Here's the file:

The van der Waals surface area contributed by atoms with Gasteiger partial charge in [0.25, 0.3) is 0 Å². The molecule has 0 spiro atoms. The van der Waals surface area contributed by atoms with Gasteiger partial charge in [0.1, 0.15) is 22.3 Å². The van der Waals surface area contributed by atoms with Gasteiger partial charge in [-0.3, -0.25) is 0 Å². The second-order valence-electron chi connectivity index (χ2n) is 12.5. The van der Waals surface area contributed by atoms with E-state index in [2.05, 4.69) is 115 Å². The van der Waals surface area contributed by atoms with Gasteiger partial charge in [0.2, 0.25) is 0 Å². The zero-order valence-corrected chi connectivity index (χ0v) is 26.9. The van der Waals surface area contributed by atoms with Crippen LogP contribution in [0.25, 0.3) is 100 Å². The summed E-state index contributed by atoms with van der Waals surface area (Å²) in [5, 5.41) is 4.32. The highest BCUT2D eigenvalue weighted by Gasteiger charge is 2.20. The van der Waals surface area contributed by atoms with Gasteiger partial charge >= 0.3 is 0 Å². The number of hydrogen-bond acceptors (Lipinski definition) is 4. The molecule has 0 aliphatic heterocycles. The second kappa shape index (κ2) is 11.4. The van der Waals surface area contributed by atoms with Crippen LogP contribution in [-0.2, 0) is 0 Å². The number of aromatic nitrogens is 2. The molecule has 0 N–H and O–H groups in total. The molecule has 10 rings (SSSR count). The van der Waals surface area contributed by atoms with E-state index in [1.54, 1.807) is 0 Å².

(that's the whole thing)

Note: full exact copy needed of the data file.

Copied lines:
The van der Waals surface area contributed by atoms with Gasteiger partial charge in [0.25, 0.3) is 0 Å². The molecule has 0 spiro atoms. The van der Waals surface area contributed by atoms with Gasteiger partial charge in [0.1, 0.15) is 22.3 Å². The van der Waals surface area contributed by atoms with Gasteiger partial charge in [-0.3, -0.25) is 0 Å². The second-order valence-electron chi connectivity index (χ2n) is 12.5. The van der Waals surface area contributed by atoms with E-state index in [2.05, 4.69) is 115 Å². The van der Waals surface area contributed by atoms with Gasteiger partial charge in [0.2, 0.25) is 0 Å². The zero-order valence-corrected chi connectivity index (χ0v) is 26.9. The van der Waals surface area contributed by atoms with Crippen LogP contribution in [0.25, 0.3) is 100 Å². The summed E-state index contributed by atoms with van der Waals surface area (Å²) in [5, 5.41) is 4.32. The highest BCUT2D eigenvalue weighted by Gasteiger charge is 2.20. The van der Waals surface area contributed by atoms with Gasteiger partial charge >= 0.3 is 0 Å². The number of hydrogen-bond acceptors (Lipinski definition) is 4. The molecule has 0 aliphatic heterocycles. The second kappa shape index (κ2) is 11.4. The van der Waals surface area contributed by atoms with Crippen LogP contribution in [-0.2, 0) is 0 Å². The number of aromatic nitrogens is 2. The molecule has 0 N–H and O–H groups in total. The molecule has 10 rings (SSSR count). The van der Waals surface area contributed by atoms with E-state index in [1.54, 1.807) is 0 Å².